The foregoing considerations, however, do not override the plain language of Wage Order No. 14-80, which supports plaintiffs' claim that their compulsory travel time is compensable as "hours worked." In deciding Royal must compensate plaintiffs for this time, we nonetheless remain optimistic that employers will not be discouraged from providing free transportation as a service to their employees. As we have emphasized throughout, Royal required plaintiffs to ride its buses to get to and from the fields, subjecting them to its control for purposes of the "hours worked" definition. However, employers may provide optional free transportation to employees without having to pay them for their travel time, as long as employers do not require employees to use this transportation. [22 Cal. 4th 595]

III. Conclusion

We conclude that plaintiffs' compulsory travel time is compensable as "hours worked" under Wage Order No. 14-80. Therefore, we reverse the Court of Appeal's judgment and remand this action to the Court of Appeal for further proceedings consistent with this opinion.

George, C. J., Mosk, J., Kennard, J., Baxter, J., Werdegar, J., and Brown, J., concurred.

On May 10, 2000, the opinion was modified to read as printed above.

FN 1. Royal's rules provided: "The employee will show up at the departure point of his appropriate area at the time indicated by his/her supervisor or foreman and the employee will park his/her personal vehicle. Then, at this same place, the employee will take the appropriate crew bus which will take him/her to his/her place of work. In the afternoon, after the employee has completed his/her shift, the bus will take the employee back to the original departure point. [¶] If for any reason the employee did not arrive at the departure center on time or decided to drive his/her personal vehicle to his/her place of work, he/she will be given a verbal warning the first time this occurs. [¶] If for the same reason or a different reason, the employee takes his/her personal vehicle to his/her place of work a second time, the company will call this to his/her attention, indicating that if this ever happens again, the company will take the necessary action to correct the problem and he/she will be sent home and lose the days [sic] work when this occurs."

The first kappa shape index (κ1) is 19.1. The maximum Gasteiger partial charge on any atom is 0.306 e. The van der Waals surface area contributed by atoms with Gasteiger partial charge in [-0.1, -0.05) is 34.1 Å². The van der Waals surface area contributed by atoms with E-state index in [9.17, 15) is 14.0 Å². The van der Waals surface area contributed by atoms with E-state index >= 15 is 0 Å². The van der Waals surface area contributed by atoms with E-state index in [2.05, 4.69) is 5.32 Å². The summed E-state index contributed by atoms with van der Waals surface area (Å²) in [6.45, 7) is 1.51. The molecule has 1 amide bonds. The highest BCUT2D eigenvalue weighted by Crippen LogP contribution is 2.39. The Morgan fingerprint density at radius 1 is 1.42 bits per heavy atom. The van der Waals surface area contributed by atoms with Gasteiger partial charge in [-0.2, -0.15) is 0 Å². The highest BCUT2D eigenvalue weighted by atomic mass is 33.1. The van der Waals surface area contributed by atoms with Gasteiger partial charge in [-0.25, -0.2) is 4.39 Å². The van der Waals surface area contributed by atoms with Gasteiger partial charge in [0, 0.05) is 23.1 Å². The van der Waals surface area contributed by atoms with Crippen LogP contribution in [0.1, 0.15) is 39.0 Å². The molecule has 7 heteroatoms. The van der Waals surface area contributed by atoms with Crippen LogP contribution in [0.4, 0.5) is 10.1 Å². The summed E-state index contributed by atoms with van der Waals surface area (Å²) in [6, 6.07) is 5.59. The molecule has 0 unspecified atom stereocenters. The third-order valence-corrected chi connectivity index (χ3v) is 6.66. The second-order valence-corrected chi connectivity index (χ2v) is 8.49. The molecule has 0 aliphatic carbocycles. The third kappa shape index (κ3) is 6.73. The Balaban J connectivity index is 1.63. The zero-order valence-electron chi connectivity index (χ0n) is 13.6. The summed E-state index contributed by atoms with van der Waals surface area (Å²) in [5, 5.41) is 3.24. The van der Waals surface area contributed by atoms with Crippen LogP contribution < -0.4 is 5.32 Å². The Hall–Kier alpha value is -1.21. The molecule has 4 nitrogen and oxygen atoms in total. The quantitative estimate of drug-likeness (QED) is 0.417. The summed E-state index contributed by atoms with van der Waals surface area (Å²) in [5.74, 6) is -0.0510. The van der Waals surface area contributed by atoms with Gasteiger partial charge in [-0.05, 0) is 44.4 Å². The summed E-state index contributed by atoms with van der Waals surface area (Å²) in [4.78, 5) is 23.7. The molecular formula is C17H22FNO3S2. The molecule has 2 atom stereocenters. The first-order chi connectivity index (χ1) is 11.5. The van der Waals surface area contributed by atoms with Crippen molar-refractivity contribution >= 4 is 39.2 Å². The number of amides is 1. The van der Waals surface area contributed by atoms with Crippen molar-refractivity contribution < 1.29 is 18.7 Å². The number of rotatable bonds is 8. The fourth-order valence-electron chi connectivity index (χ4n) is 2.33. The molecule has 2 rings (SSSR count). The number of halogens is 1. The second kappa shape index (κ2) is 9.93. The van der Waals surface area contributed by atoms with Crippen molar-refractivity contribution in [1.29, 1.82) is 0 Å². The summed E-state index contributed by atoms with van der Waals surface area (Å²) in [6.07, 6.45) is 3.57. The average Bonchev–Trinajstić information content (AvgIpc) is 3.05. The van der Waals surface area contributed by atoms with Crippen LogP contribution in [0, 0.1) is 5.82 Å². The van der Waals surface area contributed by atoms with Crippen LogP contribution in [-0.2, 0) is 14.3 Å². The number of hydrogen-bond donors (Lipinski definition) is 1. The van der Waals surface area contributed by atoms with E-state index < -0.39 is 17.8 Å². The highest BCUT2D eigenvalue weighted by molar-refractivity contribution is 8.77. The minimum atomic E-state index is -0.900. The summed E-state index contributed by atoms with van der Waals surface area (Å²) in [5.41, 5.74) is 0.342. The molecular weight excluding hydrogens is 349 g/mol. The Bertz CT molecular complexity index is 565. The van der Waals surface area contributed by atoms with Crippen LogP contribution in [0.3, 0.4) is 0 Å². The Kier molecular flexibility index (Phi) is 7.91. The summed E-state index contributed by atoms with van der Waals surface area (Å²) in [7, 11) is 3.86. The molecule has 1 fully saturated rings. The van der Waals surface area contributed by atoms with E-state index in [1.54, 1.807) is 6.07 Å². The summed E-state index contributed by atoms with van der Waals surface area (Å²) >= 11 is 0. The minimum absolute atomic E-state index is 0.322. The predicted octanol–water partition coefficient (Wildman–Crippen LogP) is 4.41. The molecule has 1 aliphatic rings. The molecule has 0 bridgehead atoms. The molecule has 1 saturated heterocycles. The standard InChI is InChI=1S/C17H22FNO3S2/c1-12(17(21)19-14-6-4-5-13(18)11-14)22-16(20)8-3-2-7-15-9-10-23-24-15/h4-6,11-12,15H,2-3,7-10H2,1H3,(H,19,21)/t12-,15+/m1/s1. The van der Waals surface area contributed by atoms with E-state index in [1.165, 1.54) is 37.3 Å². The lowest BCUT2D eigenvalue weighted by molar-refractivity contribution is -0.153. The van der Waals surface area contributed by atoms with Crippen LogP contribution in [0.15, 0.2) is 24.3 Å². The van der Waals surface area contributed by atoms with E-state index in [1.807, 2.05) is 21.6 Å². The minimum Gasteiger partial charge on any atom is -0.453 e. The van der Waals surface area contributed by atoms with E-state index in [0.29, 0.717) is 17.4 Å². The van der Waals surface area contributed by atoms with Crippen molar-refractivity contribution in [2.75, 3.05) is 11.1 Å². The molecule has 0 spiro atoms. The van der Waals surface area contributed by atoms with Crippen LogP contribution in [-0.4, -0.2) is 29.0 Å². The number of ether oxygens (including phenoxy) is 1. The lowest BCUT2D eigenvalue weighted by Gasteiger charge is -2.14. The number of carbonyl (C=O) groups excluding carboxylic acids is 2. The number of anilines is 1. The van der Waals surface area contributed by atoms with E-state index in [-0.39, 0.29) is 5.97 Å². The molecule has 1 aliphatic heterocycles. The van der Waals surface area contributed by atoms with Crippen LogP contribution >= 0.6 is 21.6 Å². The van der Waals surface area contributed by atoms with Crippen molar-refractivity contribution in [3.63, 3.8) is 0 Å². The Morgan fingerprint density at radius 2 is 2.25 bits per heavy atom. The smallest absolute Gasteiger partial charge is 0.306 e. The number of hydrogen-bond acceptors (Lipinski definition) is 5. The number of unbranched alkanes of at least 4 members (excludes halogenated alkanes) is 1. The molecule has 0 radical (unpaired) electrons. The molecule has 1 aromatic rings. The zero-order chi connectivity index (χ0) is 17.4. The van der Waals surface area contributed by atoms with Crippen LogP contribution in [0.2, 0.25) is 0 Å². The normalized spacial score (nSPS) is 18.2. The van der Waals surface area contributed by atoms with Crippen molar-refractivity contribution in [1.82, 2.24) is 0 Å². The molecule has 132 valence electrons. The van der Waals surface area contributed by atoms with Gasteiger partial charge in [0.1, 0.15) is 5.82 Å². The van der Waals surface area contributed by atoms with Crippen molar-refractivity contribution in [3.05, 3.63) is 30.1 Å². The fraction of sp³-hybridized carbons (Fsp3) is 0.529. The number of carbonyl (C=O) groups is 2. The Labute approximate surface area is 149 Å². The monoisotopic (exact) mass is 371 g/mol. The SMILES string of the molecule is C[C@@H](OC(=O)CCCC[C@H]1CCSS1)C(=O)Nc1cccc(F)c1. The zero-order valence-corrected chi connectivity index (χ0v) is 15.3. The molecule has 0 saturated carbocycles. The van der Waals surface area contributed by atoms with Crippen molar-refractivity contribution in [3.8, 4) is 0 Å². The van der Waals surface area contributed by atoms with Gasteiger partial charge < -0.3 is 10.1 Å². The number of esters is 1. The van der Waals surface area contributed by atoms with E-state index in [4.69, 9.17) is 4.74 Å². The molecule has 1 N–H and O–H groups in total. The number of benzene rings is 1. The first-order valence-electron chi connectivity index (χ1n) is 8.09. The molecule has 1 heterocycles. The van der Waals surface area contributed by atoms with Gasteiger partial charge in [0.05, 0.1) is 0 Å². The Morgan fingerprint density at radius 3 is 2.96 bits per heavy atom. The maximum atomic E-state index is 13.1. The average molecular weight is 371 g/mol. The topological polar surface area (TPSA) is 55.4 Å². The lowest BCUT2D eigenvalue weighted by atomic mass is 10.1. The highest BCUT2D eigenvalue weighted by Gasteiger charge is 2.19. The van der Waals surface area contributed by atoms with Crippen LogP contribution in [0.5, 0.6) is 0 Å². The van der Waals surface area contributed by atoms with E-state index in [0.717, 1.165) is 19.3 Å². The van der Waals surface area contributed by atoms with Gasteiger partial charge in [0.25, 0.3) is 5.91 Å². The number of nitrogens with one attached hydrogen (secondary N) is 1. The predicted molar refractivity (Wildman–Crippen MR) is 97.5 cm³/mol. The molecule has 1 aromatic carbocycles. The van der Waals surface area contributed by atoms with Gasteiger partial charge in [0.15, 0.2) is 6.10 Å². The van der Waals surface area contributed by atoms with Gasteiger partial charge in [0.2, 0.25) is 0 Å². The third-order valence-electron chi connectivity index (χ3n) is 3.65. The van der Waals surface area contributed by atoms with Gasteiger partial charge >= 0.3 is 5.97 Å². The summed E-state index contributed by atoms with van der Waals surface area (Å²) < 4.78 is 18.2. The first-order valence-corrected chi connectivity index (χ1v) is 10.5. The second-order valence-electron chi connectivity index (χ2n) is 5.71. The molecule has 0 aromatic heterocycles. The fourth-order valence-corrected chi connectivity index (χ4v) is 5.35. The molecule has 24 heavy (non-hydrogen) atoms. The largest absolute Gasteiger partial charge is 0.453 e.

FN 2. We sometimes refer to this time as "compulsory travel time." For reasons that follow, we adopt this reference to distinguish between travel to and from a work site that an employer controls and requires, and an ordinary commute from home to work and back that employees take on their own. Accordingly, this compulsory travel time does not include the time plaintiffs spent commuting from home to the departure points and from the departure points back again.